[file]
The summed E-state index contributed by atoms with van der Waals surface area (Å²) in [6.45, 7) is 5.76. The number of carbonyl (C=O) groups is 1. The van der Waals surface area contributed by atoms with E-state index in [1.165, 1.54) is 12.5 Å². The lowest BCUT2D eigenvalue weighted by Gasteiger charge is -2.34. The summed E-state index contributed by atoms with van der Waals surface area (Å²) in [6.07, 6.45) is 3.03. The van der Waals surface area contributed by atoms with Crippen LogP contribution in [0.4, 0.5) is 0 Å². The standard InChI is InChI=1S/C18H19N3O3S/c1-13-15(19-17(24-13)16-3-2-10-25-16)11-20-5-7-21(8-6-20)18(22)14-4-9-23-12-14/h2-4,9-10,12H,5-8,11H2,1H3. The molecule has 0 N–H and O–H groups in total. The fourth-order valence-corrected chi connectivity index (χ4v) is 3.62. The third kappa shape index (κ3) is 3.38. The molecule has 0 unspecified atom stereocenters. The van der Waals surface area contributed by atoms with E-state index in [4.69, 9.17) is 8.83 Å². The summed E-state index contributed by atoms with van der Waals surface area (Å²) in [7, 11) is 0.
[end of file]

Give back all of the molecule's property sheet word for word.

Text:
The summed E-state index contributed by atoms with van der Waals surface area (Å²) in [6.45, 7) is 5.76. The number of carbonyl (C=O) groups is 1. The van der Waals surface area contributed by atoms with E-state index in [1.165, 1.54) is 12.5 Å². The lowest BCUT2D eigenvalue weighted by Gasteiger charge is -2.34. The summed E-state index contributed by atoms with van der Waals surface area (Å²) in [6.07, 6.45) is 3.03. The van der Waals surface area contributed by atoms with Crippen LogP contribution in [0.4, 0.5) is 0 Å². The standard InChI is InChI=1S/C18H19N3O3S/c1-13-15(19-17(24-13)16-3-2-10-25-16)11-20-5-7-21(8-6-20)18(22)14-4-9-23-12-14/h2-4,9-10,12H,5-8,11H2,1H3. The molecule has 0 N–H and O–H groups in total. The fourth-order valence-corrected chi connectivity index (χ4v) is 3.62. The third kappa shape index (κ3) is 3.38. The molecule has 0 unspecified atom stereocenters. The van der Waals surface area contributed by atoms with E-state index in [4.69, 9.17) is 8.83 Å². The summed E-state index contributed by atoms with van der Waals surface area (Å²) in [7, 11) is 0.